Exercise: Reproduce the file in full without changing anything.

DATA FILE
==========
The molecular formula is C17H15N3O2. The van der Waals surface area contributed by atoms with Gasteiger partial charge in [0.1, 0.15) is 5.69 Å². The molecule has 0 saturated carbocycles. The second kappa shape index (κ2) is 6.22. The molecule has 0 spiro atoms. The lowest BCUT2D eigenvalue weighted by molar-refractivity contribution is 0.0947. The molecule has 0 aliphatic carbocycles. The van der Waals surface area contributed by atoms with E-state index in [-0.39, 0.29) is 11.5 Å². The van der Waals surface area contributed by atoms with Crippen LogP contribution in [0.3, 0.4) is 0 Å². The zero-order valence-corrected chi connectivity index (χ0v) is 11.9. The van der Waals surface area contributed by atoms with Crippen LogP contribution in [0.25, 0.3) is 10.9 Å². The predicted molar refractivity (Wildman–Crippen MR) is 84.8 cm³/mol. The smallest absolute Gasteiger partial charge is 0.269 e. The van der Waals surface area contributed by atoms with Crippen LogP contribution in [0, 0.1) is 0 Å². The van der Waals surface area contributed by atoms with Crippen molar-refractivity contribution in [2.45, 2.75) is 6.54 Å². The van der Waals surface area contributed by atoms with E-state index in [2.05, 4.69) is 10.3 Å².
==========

The molecular formula is C17H15N3O2. The van der Waals surface area contributed by atoms with Gasteiger partial charge in [0.1, 0.15) is 5.69 Å². The molecule has 0 saturated carbocycles. The second kappa shape index (κ2) is 6.22. The molecule has 0 spiro atoms. The lowest BCUT2D eigenvalue weighted by molar-refractivity contribution is 0.0947. The molecule has 0 aliphatic carbocycles. The van der Waals surface area contributed by atoms with E-state index in [-0.39, 0.29) is 11.5 Å². The van der Waals surface area contributed by atoms with Crippen LogP contribution in [0.3, 0.4) is 0 Å². The zero-order valence-corrected chi connectivity index (χ0v) is 11.9. The van der Waals surface area contributed by atoms with Crippen LogP contribution in [0.25, 0.3) is 10.9 Å². The predicted molar refractivity (Wildman–Crippen MR) is 84.8 cm³/mol. The smallest absolute Gasteiger partial charge is 0.269 e. The van der Waals surface area contributed by atoms with Crippen LogP contribution in [0, 0.1) is 0 Å². The van der Waals surface area contributed by atoms with Crippen molar-refractivity contribution in [2.45, 2.75) is 6.54 Å². The van der Waals surface area contributed by atoms with E-state index in [2.05, 4.69) is 10.3 Å².